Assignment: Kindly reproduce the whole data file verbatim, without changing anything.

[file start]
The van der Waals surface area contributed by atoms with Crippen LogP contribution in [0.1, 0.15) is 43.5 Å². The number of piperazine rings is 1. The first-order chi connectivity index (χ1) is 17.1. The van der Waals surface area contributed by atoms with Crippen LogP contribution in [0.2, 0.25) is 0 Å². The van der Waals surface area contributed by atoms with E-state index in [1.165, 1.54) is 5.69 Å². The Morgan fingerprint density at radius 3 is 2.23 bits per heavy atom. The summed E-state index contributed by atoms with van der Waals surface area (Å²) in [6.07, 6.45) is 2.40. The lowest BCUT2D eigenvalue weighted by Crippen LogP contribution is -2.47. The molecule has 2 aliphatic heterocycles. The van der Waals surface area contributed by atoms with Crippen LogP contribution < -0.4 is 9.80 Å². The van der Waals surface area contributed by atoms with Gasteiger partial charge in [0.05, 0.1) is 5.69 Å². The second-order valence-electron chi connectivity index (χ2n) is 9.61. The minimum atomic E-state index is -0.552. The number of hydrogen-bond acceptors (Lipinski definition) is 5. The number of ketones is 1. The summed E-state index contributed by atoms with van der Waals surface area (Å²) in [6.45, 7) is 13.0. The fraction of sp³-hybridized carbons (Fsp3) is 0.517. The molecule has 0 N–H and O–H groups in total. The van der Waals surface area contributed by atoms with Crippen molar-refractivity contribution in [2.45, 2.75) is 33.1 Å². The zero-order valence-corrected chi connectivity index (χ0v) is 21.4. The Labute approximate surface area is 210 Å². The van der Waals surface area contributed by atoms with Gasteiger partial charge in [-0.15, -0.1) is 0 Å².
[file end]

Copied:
The van der Waals surface area contributed by atoms with Crippen LogP contribution in [0.1, 0.15) is 43.5 Å². The number of piperazine rings is 1. The first-order chi connectivity index (χ1) is 17.1. The van der Waals surface area contributed by atoms with Crippen LogP contribution in [0.2, 0.25) is 0 Å². The van der Waals surface area contributed by atoms with E-state index in [1.165, 1.54) is 5.69 Å². The Morgan fingerprint density at radius 3 is 2.23 bits per heavy atom. The summed E-state index contributed by atoms with van der Waals surface area (Å²) in [6.07, 6.45) is 2.40. The lowest BCUT2D eigenvalue weighted by Crippen LogP contribution is -2.47. The molecule has 2 aliphatic heterocycles. The van der Waals surface area contributed by atoms with Crippen LogP contribution < -0.4 is 9.80 Å². The van der Waals surface area contributed by atoms with Gasteiger partial charge in [0.05, 0.1) is 5.69 Å². The second-order valence-electron chi connectivity index (χ2n) is 9.61. The minimum atomic E-state index is -0.552. The number of hydrogen-bond acceptors (Lipinski definition) is 5. The number of ketones is 1. The summed E-state index contributed by atoms with van der Waals surface area (Å²) in [6.45, 7) is 13.0. The fraction of sp³-hybridized carbons (Fsp3) is 0.517. The molecule has 0 N–H and O–H groups in total. The van der Waals surface area contributed by atoms with Crippen molar-refractivity contribution in [2.45, 2.75) is 33.1 Å². The zero-order valence-corrected chi connectivity index (χ0v) is 21.4. The Labute approximate surface area is 210 Å². The van der Waals surface area contributed by atoms with Gasteiger partial charge in [-0.15, -0.1) is 0 Å².